Tuesday, 6 November 2012

Christmas shopping for grownups and local books and the Thanet bomb maps.


Secondhand bookshops don’t have that much to do with Christmas shopping on the whole, with the internet now being the major source for new books, I would guess it isn’t what it was in the few remaining new bookshops.

The exception here being local history books, I would guess most people who read this blog know I publish about 150 books about East Kent, especially The Isle of Thanet, all of this with a strong emphasis on books related to Ramsgate.

One way or another, having eliminated socks, quite a few local people will give other local people a local history book this Christmas. Christmas shopping for grownups becomes increasingly difficult every year. When I was a child virtually every grown up smoked and had a coal fire, so spills were a favourite, now most grownups spend much of their leisure using some piece of technology.

A big problem here is that as the technology becomes more advanced and more personalised, there is progressively less that you can give to people, that they could possibly enjoy.

A few years ago, apart from the inevitable items of clothing, most of which was unwearable, the smellies that did the rounds from one aunt to another and some of which had been presents on more than a dozen occasions, it was books and records in my family. Exchanges between thinking and reasonably educated people being like that.

Now we have a situation where what made and educated gift, a grown up toy, is mostly a non-transferable electronic download of some sort.

I do have some new local books that I don’t publish, these are mostly for sale at the published price and when they run out I have to reorder them from a number of different sources and that can take as long as a month.

Combined with this is the problem that I often find they have gone out of print and I just can’t get them again. The picture above is of a few of the new local books we have in stock at the moment. 

Then there are the out of print local books, although these are usually secondhand, they are often very desirable and more expensive than they would be were they available new.

It is the a very fortunate person who has friends that will give them desirable secondhand books as presents, the picture above is of some of the secondhand local books on the shelf in my bookshop today.

Anyway we now come to the panacea, personally I don’t like being advertised at, Christmas presents are necessary and somehow or another I have to try and make this work for people as best I can, when it comes to local history books and frankly I can’t do it as well as I would like if it all happens at the last minute.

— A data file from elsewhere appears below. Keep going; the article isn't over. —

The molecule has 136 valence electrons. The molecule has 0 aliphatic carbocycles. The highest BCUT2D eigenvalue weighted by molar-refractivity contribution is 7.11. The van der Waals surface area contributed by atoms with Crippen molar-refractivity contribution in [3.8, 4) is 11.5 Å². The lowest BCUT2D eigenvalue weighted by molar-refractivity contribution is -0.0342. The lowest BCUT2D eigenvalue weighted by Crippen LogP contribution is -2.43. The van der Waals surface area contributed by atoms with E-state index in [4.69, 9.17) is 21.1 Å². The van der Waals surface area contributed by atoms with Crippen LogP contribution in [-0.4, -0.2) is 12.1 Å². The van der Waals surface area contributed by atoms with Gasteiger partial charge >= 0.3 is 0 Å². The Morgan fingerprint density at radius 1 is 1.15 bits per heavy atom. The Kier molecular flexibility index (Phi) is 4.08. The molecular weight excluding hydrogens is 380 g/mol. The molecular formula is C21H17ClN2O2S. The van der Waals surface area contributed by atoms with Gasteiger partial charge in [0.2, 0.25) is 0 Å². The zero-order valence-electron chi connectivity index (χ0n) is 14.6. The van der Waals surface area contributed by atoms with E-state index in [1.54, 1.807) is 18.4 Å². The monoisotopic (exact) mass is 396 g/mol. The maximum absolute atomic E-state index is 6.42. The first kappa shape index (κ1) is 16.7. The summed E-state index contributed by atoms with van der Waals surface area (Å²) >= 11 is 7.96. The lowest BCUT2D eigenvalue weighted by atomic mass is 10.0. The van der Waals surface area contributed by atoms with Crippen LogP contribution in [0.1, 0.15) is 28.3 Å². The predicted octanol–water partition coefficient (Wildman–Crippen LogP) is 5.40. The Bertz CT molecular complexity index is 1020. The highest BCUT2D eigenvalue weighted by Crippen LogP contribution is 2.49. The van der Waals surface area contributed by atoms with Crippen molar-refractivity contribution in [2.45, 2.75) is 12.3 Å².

So here are the Thanet bomb maps as promised, people often ask me for them. 





the maps will expand if clicked on and the expanded amp will expand if clicked on again

5 comments:

  1. Michael do you publish any of your titles for the new e-readers ?? I prefer a book myself but more people are going digital.

    ReplyDelete
    Replies
    1. No Don, doing so would be a fairly time consuming business and the friends I have in the larger local history publishers, that have done this say that the sales of local history books in electronic formats is very small relative to local history books published on paper.

      That said I do often publish whole free web versions of local history books and link them to this blog.

      From personal experience when doing local history research, one uses a mixture of online resources and paper books, in fact a very full desk and lots of pages open on the internet.

      I would say that at the moment the technology that works well with specialist non fiction hasn’t yet appeared, whereas reading a novel or biography on a kindle seems to work fine.

      I guess a major snag with Kindle is you can’t pass the books around. I know for instance that the novel my son is giving me for Christmas, which I very much want to read, he will want to read after me. I have just looked on Amazon the book is £11 inc post, the kindle download is £10, so it’s £5.50 each to share the book or £10 each for the Kindle edition.

      Delete
  2. Your map revives bad memories for me,I can see some bombs hits I remember are missing from the record.
    Stargazer.

    ReplyDelete
    Replies
    1. Stargazer I thing these maps were published during the war and don’t think complete maps were published after it had finished.

      Delete
    2. I agree these maps are not complete. Nothing shown on the harbour where several members of the lifeboat crew were injured on 24 August 1940. Others not shown,

      Deckgen.


















      Delete

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